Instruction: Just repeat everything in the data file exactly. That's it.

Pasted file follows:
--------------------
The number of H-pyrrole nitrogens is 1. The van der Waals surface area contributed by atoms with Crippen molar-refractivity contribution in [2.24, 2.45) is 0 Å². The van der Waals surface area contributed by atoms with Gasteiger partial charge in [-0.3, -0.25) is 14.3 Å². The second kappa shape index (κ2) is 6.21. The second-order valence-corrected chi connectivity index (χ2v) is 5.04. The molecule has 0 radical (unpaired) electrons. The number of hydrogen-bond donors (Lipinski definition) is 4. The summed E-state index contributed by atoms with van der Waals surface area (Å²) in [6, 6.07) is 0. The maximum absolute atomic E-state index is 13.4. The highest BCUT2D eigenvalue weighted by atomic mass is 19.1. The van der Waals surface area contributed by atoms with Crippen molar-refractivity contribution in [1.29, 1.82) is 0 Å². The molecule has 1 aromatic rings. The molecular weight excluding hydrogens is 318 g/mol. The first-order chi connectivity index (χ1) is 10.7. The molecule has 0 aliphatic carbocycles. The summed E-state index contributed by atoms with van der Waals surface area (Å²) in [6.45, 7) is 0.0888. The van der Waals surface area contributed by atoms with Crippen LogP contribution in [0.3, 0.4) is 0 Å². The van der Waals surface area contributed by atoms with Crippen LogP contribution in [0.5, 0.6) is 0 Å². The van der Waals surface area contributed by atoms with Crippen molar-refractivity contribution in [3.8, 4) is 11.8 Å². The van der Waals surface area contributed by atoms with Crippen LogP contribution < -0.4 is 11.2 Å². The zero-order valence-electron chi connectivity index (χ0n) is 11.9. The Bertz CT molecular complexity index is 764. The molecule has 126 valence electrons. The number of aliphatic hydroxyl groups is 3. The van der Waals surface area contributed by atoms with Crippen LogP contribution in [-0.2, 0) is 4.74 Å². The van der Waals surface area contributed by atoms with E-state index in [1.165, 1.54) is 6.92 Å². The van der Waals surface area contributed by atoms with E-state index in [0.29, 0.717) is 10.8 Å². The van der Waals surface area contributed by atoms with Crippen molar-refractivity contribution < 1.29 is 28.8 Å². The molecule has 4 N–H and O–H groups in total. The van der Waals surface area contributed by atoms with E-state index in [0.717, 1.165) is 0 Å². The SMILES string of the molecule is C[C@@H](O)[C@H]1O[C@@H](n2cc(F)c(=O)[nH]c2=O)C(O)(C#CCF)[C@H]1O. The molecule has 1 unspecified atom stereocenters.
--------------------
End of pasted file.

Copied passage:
The number of H-pyrrole nitrogens is 1. The van der Waals surface area contributed by atoms with Crippen molar-refractivity contribution in [2.24, 2.45) is 0 Å². The van der Waals surface area contributed by atoms with Gasteiger partial charge in [-0.3, -0.25) is 14.3 Å². The second kappa shape index (κ2) is 6.21. The second-order valence-corrected chi connectivity index (χ2v) is 5.04. The molecule has 0 radical (unpaired) electrons. The number of hydrogen-bond donors (Lipinski definition) is 4. The summed E-state index contributed by atoms with van der Waals surface area (Å²) in [6, 6.07) is 0. The maximum absolute atomic E-state index is 13.4. The highest BCUT2D eigenvalue weighted by atomic mass is 19.1. The van der Waals surface area contributed by atoms with Crippen molar-refractivity contribution in [1.29, 1.82) is 0 Å². The molecule has 1 aromatic rings. The molecular weight excluding hydrogens is 318 g/mol. The first-order chi connectivity index (χ1) is 10.7. The molecule has 0 aliphatic carbocycles. The summed E-state index contributed by atoms with van der Waals surface area (Å²) in [6.45, 7) is 0.0888. The van der Waals surface area contributed by atoms with Crippen LogP contribution in [0.3, 0.4) is 0 Å². The van der Waals surface area contributed by atoms with Crippen LogP contribution in [0.5, 0.6) is 0 Å². The van der Waals surface area contributed by atoms with Crippen molar-refractivity contribution in [3.8, 4) is 11.8 Å². The van der Waals surface area contributed by atoms with Crippen LogP contribution < -0.4 is 11.2 Å². The zero-order valence-electron chi connectivity index (χ0n) is 11.9. The Bertz CT molecular complexity index is 764. The molecule has 126 valence electrons. The number of aliphatic hydroxyl groups is 3. The van der Waals surface area contributed by atoms with Crippen LogP contribution in [-0.2, 0) is 4.74 Å². The van der Waals surface area contributed by atoms with E-state index in [1.165, 1.54) is 6.92 Å². The van der Waals surface area contributed by atoms with E-state index in [0.29, 0.717) is 10.8 Å². The van der Waals surface area contributed by atoms with Crippen molar-refractivity contribution < 1.29 is 28.8 Å². The molecule has 4 N–H and O–H groups in total. The van der Waals surface area contributed by atoms with E-state index in [0.717, 1.165) is 0 Å². The SMILES string of the molecule is C[C@@H](O)[C@H]1O[C@@H](n2cc(F)c(=O)[nH]c2=O)C(O)(C#CCF)[C@H]1O. The molecule has 1 unspecified atom stereocenters.